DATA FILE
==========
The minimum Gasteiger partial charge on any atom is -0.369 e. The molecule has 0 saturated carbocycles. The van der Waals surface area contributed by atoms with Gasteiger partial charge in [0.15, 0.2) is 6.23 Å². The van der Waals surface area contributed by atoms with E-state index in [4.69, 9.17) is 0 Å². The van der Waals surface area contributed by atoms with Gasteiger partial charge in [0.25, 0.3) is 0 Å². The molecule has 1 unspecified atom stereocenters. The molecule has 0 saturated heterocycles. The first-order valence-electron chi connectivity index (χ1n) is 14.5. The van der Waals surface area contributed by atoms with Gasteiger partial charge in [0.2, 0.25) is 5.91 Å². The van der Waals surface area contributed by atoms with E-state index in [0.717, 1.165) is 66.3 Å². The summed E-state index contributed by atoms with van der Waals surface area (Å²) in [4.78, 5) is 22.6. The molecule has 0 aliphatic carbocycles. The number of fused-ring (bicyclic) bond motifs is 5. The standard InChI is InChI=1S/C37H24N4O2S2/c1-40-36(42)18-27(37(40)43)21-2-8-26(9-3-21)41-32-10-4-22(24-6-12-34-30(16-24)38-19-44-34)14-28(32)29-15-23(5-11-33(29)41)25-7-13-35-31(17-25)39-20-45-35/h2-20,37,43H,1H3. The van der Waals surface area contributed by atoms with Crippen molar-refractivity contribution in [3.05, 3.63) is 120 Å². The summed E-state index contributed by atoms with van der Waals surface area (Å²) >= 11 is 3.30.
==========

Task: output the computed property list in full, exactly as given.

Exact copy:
The minimum Gasteiger partial charge on any atom is -0.369 e. The molecule has 0 saturated carbocycles. The van der Waals surface area contributed by atoms with Gasteiger partial charge in [0.15, 0.2) is 6.23 Å². The van der Waals surface area contributed by atoms with E-state index in [4.69, 9.17) is 0 Å². The van der Waals surface area contributed by atoms with Gasteiger partial charge in [0.25, 0.3) is 0 Å². The molecule has 1 unspecified atom stereocenters. The molecule has 0 saturated heterocycles. The first-order valence-electron chi connectivity index (χ1n) is 14.5. The van der Waals surface area contributed by atoms with Gasteiger partial charge in [0.2, 0.25) is 5.91 Å². The van der Waals surface area contributed by atoms with E-state index in [0.717, 1.165) is 66.3 Å². The summed E-state index contributed by atoms with van der Waals surface area (Å²) in [4.78, 5) is 22.6. The molecule has 0 aliphatic carbocycles. The number of fused-ring (bicyclic) bond motifs is 5. The standard InChI is InChI=1S/C37H24N4O2S2/c1-40-36(42)18-27(37(40)43)21-2-8-26(9-3-21)41-32-10-4-22(24-6-12-34-30(16-24)38-19-44-34)14-28(32)29-15-23(5-11-33(29)41)25-7-13-35-31(17-25)39-20-45-35/h2-20,37,43H,1H3. The van der Waals surface area contributed by atoms with Crippen molar-refractivity contribution in [3.05, 3.63) is 120 Å². The summed E-state index contributed by atoms with van der Waals surface area (Å²) >= 11 is 3.30.